Editorial: Lessons for Govt from Telangana
…in the case of bigger states like UP, Bihar, Gujarat, it seems rationale and practical. But demands of three states from a much smaller Assam, that too, on lines of different tribes inhabiting different areas is outrightly non-sensical. This trend is dangerous for the country in the longer run.A commission can effectively take care of all such issues…
Server protests against proposed Telangana state and identical demands of separate statehood reverberating for two days in various parts of the country are expectable. What goes beyond expected lines is en mass resignation by both TDP and Congress MLAs hailing from coastal Andhra and Rayalaseema regions and an identical step to be taken by state ministers, all belonging to ruling Congress party at the Centre. Congress-led UPA government’s decision to concede Telangana and subsequent loudest protests by its own legislatures and ministers from other two regions of Andhra Pradesh brings to light why Congress has put on hold TRS chief K Chandrasekhar Rao’s demand for long. But at the same time, it exposes Congress party’s apathy towards the issue, for now it’s obvious that it neither took necessary steps to avoid bifurcation of the state despite receiving the demand for long, nor did it work towards and make favourable background for creation of Telanagan. Its decision was one taken in urgency effected by Rao’s otherwise avoidable coercion. Prime Ministers Manmohan Singh’s remarks, made within 24 hours of government’s consent, that nothing will be done in a haste on Telangana are unlikely to achieve any damage control as expected by the Centre. Unlike other regions in the country demanding separate statehood, Telangana’s case is different in that it also involves state capital Hyderabad, where a large number of people from other two regions of the state have settled for long.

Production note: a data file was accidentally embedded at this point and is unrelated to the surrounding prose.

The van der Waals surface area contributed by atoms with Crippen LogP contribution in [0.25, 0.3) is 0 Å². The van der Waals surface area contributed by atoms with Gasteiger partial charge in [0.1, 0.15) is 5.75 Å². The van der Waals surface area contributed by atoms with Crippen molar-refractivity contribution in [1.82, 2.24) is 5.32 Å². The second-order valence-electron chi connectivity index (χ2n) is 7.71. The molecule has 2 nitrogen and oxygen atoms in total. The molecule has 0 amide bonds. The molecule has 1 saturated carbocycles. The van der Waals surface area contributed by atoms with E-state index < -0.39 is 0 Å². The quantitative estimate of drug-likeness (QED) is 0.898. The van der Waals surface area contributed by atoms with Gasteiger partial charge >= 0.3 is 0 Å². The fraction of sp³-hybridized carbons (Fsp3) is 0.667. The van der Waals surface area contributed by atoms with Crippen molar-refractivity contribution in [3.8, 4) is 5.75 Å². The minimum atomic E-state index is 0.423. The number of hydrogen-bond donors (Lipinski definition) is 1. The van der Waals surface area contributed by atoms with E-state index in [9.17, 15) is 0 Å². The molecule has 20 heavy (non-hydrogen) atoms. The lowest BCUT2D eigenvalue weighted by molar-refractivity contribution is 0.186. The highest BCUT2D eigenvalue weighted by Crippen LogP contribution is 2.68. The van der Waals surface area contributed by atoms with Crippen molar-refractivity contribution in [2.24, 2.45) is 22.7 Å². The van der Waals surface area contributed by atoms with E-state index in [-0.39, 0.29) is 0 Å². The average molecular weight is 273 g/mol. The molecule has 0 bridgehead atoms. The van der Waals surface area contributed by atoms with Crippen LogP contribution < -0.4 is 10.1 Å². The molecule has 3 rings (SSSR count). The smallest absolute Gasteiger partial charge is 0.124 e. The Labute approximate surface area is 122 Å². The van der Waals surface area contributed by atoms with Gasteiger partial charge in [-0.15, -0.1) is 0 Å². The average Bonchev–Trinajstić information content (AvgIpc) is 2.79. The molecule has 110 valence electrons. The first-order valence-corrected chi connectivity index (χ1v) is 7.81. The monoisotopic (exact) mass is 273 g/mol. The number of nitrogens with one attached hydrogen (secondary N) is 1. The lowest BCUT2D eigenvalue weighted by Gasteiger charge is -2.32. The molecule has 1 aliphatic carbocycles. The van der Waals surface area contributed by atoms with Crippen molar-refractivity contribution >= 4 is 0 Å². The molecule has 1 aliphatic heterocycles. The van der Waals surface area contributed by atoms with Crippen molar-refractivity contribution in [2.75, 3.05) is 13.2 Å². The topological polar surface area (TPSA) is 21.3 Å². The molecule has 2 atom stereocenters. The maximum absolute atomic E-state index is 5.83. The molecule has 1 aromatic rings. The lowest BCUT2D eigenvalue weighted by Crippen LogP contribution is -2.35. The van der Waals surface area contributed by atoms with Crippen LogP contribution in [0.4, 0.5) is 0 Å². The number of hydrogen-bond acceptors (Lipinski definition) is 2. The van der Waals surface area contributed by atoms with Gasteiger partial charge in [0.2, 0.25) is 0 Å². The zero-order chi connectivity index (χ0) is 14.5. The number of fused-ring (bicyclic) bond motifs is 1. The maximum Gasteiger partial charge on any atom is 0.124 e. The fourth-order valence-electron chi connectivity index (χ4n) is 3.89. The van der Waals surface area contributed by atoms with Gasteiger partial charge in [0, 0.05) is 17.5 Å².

Separate statehood to a region is technically a positive thing. Where our government faltered was in not realizing the need of setting up another state reorganization commission to this day. For bifurcation of any state, there has to be a proper planning, a background needs to be made, public fears of other regions allayed. It is a time consuming process that should go on step by step. Centre’s unwillingness to yet not set up the commission to study creation of more states and, not to go for the move voluntarily could lead the country to identical situations in the future. We’ve heard voices of separate statehood from many regions in last two days. Many of them are genuine and many are not. In the case of bigger states like UP, Bihar, Gujarat, it seems rationale and practical. But when demands of creating three states from a much smaller Assam comes, that too, on lines of different tribes inhabiting different areas, it looks outrightly non-sensical. Also, we should not forget that we’re not creating more states just for the sake of good administration, we earlier created them on linguistic lines and now we’re out to create them on caste and tribal lines. This trend is dangerous for the country in the longer run. A commission can effectively take care of all such issues.
So, a proactive approach on part of government which involves serious actions for carving out essential states and positively addressing issues of those regions which do not so essentially require statehood is the need of the hour.